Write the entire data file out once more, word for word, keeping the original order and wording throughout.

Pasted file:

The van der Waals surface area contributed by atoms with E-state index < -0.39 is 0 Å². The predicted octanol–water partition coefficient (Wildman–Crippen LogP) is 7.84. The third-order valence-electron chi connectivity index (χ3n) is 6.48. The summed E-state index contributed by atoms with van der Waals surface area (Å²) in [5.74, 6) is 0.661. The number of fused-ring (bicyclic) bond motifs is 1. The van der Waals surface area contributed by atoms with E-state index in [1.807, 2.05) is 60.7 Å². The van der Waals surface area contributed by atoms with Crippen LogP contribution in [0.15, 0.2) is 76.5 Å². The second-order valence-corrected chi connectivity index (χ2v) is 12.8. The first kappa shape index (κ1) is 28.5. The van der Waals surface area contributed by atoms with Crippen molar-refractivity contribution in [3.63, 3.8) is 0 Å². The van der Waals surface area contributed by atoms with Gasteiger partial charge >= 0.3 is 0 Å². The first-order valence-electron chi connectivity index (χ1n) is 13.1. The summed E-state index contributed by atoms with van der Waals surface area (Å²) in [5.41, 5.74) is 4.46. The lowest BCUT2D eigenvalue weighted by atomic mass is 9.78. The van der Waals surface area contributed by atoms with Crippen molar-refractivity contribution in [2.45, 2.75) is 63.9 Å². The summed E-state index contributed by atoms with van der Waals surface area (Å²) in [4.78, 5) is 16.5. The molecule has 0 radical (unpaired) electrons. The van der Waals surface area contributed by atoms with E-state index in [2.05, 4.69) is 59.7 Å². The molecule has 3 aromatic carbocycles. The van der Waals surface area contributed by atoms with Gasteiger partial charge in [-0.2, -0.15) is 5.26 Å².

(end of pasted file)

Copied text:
The van der Waals surface area contributed by atoms with E-state index < -0.39 is 0 Å². The predicted octanol–water partition coefficient (Wildman–Crippen LogP) is 7.84. The third-order valence-electron chi connectivity index (χ3n) is 6.48. The summed E-state index contributed by atoms with van der Waals surface area (Å²) in [5.74, 6) is 0.661. The number of fused-ring (bicyclic) bond motifs is 1. The van der Waals surface area contributed by atoms with E-state index in [1.807, 2.05) is 60.7 Å². The van der Waals surface area contributed by atoms with Crippen LogP contribution in [0.15, 0.2) is 76.5 Å². The second-order valence-corrected chi connectivity index (χ2v) is 12.8. The first kappa shape index (κ1) is 28.5. The van der Waals surface area contributed by atoms with Crippen molar-refractivity contribution in [3.63, 3.8) is 0 Å². The van der Waals surface area contributed by atoms with Gasteiger partial charge >= 0.3 is 0 Å². The first-order valence-electron chi connectivity index (χ1n) is 13.1. The summed E-state index contributed by atoms with van der Waals surface area (Å²) in [5.41, 5.74) is 4.46. The lowest BCUT2D eigenvalue weighted by atomic mass is 9.78. The van der Waals surface area contributed by atoms with Crippen molar-refractivity contribution in [2.45, 2.75) is 63.9 Å². The summed E-state index contributed by atoms with van der Waals surface area (Å²) in [4.78, 5) is 16.5. The molecule has 0 radical (unpaired) electrons. The van der Waals surface area contributed by atoms with E-state index in [2.05, 4.69) is 59.7 Å². The molecule has 3 aromatic carbocycles. The van der Waals surface area contributed by atoms with Gasteiger partial charge in [-0.2, -0.15) is 5.26 Å².